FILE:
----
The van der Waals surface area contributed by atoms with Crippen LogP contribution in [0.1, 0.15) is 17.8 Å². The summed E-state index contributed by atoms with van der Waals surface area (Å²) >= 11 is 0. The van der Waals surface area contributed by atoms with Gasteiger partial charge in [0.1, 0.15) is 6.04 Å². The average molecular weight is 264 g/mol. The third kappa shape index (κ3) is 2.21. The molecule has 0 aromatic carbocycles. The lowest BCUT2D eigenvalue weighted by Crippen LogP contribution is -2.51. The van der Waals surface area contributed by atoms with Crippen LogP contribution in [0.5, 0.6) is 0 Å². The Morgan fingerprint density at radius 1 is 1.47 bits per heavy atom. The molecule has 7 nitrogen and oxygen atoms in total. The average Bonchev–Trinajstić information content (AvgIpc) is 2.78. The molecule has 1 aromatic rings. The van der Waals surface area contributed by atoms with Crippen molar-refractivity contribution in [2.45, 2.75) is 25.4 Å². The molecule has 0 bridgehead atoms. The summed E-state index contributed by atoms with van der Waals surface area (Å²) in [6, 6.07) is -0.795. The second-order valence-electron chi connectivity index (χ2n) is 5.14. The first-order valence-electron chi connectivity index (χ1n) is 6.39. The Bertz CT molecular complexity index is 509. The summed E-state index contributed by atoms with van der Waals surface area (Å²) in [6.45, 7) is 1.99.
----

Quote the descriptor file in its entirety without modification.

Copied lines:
The van der Waals surface area contributed by atoms with Crippen LogP contribution in [0.1, 0.15) is 17.8 Å². The summed E-state index contributed by atoms with van der Waals surface area (Å²) >= 11 is 0. The van der Waals surface area contributed by atoms with Gasteiger partial charge in [0.1, 0.15) is 6.04 Å². The average molecular weight is 264 g/mol. The third kappa shape index (κ3) is 2.21. The molecule has 0 aromatic carbocycles. The lowest BCUT2D eigenvalue weighted by Crippen LogP contribution is -2.51. The van der Waals surface area contributed by atoms with Crippen LogP contribution in [0.5, 0.6) is 0 Å². The Morgan fingerprint density at radius 1 is 1.47 bits per heavy atom. The molecule has 7 nitrogen and oxygen atoms in total. The average Bonchev–Trinajstić information content (AvgIpc) is 2.78. The molecule has 1 aromatic rings. The van der Waals surface area contributed by atoms with Crippen molar-refractivity contribution in [2.45, 2.75) is 25.4 Å². The molecule has 0 bridgehead atoms. The summed E-state index contributed by atoms with van der Waals surface area (Å²) in [6, 6.07) is -0.795. The second-order valence-electron chi connectivity index (χ2n) is 5.14. The first-order valence-electron chi connectivity index (χ1n) is 6.39. The Bertz CT molecular complexity index is 509. The summed E-state index contributed by atoms with van der Waals surface area (Å²) in [6.45, 7) is 1.99.